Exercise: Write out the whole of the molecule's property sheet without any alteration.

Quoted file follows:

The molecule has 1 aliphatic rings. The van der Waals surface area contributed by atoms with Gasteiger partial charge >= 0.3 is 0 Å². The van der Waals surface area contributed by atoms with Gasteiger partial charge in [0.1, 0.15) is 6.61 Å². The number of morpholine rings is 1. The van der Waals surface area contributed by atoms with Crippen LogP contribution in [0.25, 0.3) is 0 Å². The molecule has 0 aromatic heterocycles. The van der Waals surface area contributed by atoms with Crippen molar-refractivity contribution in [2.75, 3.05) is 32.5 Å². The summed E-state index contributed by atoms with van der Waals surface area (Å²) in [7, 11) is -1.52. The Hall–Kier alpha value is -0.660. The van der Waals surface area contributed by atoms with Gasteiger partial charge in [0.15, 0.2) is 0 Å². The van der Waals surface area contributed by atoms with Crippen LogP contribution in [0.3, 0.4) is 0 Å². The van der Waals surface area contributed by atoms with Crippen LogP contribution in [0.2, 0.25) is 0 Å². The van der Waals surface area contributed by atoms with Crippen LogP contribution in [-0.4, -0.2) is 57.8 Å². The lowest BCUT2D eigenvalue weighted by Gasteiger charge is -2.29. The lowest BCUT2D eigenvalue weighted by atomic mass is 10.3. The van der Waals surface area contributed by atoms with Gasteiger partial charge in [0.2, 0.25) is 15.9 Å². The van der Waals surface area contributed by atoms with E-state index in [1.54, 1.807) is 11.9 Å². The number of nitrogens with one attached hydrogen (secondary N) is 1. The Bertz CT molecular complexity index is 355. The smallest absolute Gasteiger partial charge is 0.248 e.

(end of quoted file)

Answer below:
The molecule has 1 aliphatic rings. The van der Waals surface area contributed by atoms with Gasteiger partial charge >= 0.3 is 0 Å². The van der Waals surface area contributed by atoms with Gasteiger partial charge in [0.1, 0.15) is 6.61 Å². The number of morpholine rings is 1. The van der Waals surface area contributed by atoms with Crippen LogP contribution in [0.25, 0.3) is 0 Å². The molecule has 0 aromatic heterocycles. The van der Waals surface area contributed by atoms with Crippen molar-refractivity contribution in [2.75, 3.05) is 32.5 Å². The summed E-state index contributed by atoms with van der Waals surface area (Å²) in [7, 11) is -1.52. The Hall–Kier alpha value is -0.660. The van der Waals surface area contributed by atoms with Gasteiger partial charge in [0.15, 0.2) is 0 Å². The van der Waals surface area contributed by atoms with Crippen LogP contribution in [0.3, 0.4) is 0 Å². The van der Waals surface area contributed by atoms with Crippen LogP contribution in [0.2, 0.25) is 0 Å². The van der Waals surface area contributed by atoms with Crippen LogP contribution in [-0.4, -0.2) is 57.8 Å². The lowest BCUT2D eigenvalue weighted by Gasteiger charge is -2.29. The lowest BCUT2D eigenvalue weighted by atomic mass is 10.3. The van der Waals surface area contributed by atoms with Gasteiger partial charge in [0.2, 0.25) is 15.9 Å². The van der Waals surface area contributed by atoms with E-state index in [1.54, 1.807) is 11.9 Å². The number of nitrogens with one attached hydrogen (secondary N) is 1. The Bertz CT molecular complexity index is 355. The smallest absolute Gasteiger partial charge is 0.248 e.